3. I can’t imagine not running with my dogs. I have two aussies I run with and they are my heart and soul. I wish we could do more trail runs, we mainly do rural roads. I love that fact that they never complain and they are always up for a run no matter when or how long. I wish more RDs could let us have our dogs at races, but I totally understand why they can’t. I think that is why I am so drawn to the ultra scene now and the trail running scene because there are usually dogs!

  4. I love this! I adopted my dog, Chevy, almost 4 years ago. He came to me when he was 4 months old as a foster baby and was already huge. I remember bringing him to a meet-and-greet with other puppies of the same age and he dwarfed them. I’m so glad that family didn’t want a big dog because Chevy is my soul dog through and through. Also very energetic, we started going on really long walks almost every day so he wouldn’t get into trouble in the house. He caught on quickly to the cues we were going out, loves adventures as I refer to them, and as soon as he was close to a year old I took him on his first run. He wasn’t too sure about it at first, but quickly adapted. I switched to primarily trail running 2 years ago and he has soared. He only sort of likes road running; he adores trail running/hiking. Now he goes with me everywhere possible whenever nature is involved. He can run 50 miles a week with me in the cooler months. I can only run him 2-3 times a week in the warmer months and we have to take a lot of breaks for him to soak in the river. I’ve started looking for races he can also run, it’s been great. I really truly feel lost without my soul dog running me and miss him tremendously when he isn’t allowed in the races.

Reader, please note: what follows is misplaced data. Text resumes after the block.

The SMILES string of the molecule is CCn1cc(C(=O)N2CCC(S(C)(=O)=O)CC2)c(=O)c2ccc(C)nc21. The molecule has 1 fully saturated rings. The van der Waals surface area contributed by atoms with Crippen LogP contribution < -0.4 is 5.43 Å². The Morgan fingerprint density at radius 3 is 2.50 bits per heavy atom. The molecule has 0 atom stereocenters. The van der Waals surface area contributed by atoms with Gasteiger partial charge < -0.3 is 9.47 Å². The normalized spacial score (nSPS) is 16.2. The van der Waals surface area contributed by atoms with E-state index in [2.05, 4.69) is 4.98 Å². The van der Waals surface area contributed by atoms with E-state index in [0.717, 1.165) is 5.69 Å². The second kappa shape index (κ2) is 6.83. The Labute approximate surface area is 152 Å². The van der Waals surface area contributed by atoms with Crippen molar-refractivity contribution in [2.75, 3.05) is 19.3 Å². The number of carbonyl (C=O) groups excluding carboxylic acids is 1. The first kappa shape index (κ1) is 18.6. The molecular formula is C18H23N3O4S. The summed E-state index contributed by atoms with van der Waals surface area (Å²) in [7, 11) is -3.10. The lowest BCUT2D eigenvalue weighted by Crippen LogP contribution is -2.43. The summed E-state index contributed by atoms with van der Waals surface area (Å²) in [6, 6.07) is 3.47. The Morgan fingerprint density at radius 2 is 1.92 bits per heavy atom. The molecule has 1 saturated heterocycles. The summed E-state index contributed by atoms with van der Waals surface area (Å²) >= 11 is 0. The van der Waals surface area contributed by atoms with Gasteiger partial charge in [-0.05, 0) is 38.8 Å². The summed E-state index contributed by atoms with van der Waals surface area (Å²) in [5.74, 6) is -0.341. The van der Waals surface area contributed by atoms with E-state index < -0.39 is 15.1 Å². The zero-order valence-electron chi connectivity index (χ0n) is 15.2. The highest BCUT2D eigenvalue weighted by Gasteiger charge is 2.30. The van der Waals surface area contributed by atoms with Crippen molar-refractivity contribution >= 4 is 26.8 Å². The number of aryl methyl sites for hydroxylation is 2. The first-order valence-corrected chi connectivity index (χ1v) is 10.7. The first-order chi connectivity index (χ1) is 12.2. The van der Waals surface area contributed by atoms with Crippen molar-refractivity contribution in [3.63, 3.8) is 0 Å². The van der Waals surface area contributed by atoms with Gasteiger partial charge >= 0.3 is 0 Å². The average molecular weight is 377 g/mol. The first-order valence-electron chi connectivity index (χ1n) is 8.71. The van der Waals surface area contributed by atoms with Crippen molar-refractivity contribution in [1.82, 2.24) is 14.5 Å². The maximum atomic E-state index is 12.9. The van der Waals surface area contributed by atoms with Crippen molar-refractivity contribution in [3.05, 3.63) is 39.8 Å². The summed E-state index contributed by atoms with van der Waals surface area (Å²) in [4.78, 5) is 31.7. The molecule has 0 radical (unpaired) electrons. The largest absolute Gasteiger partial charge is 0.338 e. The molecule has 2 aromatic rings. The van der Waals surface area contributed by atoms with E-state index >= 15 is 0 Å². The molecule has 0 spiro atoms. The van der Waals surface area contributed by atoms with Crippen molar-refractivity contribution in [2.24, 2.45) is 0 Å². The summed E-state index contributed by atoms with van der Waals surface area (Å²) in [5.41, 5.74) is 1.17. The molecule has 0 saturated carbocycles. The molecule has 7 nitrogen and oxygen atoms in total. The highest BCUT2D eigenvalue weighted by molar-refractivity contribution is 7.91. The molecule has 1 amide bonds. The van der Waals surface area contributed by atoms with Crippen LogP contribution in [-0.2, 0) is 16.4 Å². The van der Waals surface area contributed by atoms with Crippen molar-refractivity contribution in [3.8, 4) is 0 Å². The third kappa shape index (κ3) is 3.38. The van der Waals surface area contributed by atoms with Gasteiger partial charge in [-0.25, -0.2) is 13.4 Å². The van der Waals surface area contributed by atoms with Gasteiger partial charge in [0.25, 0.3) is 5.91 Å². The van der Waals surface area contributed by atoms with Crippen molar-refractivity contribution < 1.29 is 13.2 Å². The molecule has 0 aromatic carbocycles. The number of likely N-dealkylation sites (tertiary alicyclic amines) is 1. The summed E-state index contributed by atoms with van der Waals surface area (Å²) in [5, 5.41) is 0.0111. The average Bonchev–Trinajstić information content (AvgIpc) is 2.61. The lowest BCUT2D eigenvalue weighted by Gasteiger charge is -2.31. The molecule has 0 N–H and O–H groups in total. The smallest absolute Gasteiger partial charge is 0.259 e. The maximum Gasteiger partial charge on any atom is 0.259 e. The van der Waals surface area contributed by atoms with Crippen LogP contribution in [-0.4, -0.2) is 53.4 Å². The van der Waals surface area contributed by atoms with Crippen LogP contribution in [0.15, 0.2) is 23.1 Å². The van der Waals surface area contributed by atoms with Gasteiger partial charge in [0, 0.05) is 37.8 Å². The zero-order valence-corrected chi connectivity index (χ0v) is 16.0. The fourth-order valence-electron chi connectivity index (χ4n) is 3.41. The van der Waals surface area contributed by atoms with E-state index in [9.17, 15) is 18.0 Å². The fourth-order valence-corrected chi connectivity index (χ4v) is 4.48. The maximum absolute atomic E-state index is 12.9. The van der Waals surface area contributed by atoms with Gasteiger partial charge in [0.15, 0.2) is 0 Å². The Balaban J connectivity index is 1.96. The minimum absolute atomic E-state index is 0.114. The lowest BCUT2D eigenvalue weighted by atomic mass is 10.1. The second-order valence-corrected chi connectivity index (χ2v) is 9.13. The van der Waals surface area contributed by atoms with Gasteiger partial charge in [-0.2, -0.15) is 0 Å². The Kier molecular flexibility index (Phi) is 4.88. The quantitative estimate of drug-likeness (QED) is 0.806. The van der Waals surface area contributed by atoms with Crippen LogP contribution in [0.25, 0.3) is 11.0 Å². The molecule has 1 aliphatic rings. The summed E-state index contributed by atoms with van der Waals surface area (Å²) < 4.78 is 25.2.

5. My dog Acorn started running with me 6 months ago and we just did our first trail run together. It was awesome and he is great to have along. Love this article!